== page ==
Would the President Do?
John T. Flynn
he was with a depression on his hands eleven million men out of
work, the whole fabric of his policy in tatters, his promise only
a few months old to balance the budget still fresh in the minds
of the people and yet pressing the necessity, as he put it himself,
of spending two or three billion a year of deficit money and, most
serious of all, as he told Jim Farley, no way to spend it.
now was a gift from the gods and from the gods of war at that.
Here was the chance to spend. Here now was something the federal
government could really spend money on military and naval preparations.
in the disturbed state of the world, something could be said for
this. But Roosevelt in 1932 had denounced Hoover for spending so
much on the army and navy. Now he promptly set off on an immense
program of military and naval expenditures which was proper and
in which Congress concurred but without making any retrenchment
in the enormous outlays he was putting out on all the other New
Deal departments of spending, all with borrowed money and more government
debt. He simply increased his government borrowing. He was now committed
all≠out to the theory which the Planners and the Spenders had sold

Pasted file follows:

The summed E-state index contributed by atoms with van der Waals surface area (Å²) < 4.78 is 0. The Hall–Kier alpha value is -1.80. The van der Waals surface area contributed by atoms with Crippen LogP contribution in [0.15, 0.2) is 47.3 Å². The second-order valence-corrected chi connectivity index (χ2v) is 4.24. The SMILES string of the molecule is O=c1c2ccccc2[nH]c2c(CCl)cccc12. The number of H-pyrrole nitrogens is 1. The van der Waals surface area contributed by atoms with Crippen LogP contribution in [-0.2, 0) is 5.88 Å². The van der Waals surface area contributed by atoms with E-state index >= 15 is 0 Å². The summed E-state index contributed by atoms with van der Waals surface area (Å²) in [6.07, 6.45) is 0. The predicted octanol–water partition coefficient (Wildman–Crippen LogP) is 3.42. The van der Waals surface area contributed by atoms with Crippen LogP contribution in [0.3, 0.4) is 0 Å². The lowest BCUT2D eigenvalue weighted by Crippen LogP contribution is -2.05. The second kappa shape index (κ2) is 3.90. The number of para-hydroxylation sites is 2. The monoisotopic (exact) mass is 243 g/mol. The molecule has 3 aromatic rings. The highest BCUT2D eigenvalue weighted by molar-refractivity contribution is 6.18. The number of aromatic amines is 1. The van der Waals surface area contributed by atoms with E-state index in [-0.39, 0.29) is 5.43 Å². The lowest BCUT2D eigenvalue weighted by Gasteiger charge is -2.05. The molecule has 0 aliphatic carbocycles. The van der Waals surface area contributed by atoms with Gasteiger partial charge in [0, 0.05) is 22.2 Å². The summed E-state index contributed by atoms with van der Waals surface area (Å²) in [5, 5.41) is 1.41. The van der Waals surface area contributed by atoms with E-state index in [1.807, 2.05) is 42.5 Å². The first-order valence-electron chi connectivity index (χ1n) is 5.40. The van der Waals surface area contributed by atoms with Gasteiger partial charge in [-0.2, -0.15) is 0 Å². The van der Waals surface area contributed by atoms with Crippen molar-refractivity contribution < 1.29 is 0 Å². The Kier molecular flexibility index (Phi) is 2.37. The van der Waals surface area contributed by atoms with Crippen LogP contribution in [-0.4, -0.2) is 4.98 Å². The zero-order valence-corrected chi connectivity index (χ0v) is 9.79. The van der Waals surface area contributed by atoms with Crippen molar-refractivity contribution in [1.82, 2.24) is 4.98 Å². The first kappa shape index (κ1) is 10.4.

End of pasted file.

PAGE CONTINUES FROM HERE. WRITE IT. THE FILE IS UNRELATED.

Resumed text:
him, that government debt means nothing. He could now spread his
wings for a grand flight under the influence of this new theory
without troubling his soul about the economic consequences.
January, 1938, I talked with one of the Presidentís most intimate
advisers. I asked him if the President knew we were in a depression.
He said that of course he did. I asked what the President proposed
to do. He answered:
spending." I then suggested he would find difficulty in getting
objects on which the federal government could spend. He said he
knew that. What, then, I asked, will the President spend on? He
laughed and replied in a single word:
I asked why. He said: "You know we are going to have a war."
And when I asked whom we were going to fight he said "Japan"
and when I asked where and what about, he said "in South America."
"Well," I said, "you are moving logically there.
If your only hope is spending and the only thing you have to spend
on is national defense, then you have got to have an enemy to defend
against and a war in prospect."
the best hope of a war at that moment for popular consumption was
with the Japanese, who had just sunk the Panay, and as there was
little chance of arousing the American people to fight around Japan,
South America seemed a more likely battleground to stimulate our
fears and emotions. There is nothing new about this. Kings and ministers
have toyed with this device for ages and convinced themselves they
were acting wisely and nobly.
the highly recommended Roosevelt
Available online: http://www.hazlitt.org/e-texts/fdrmyth/hbzfrm.htm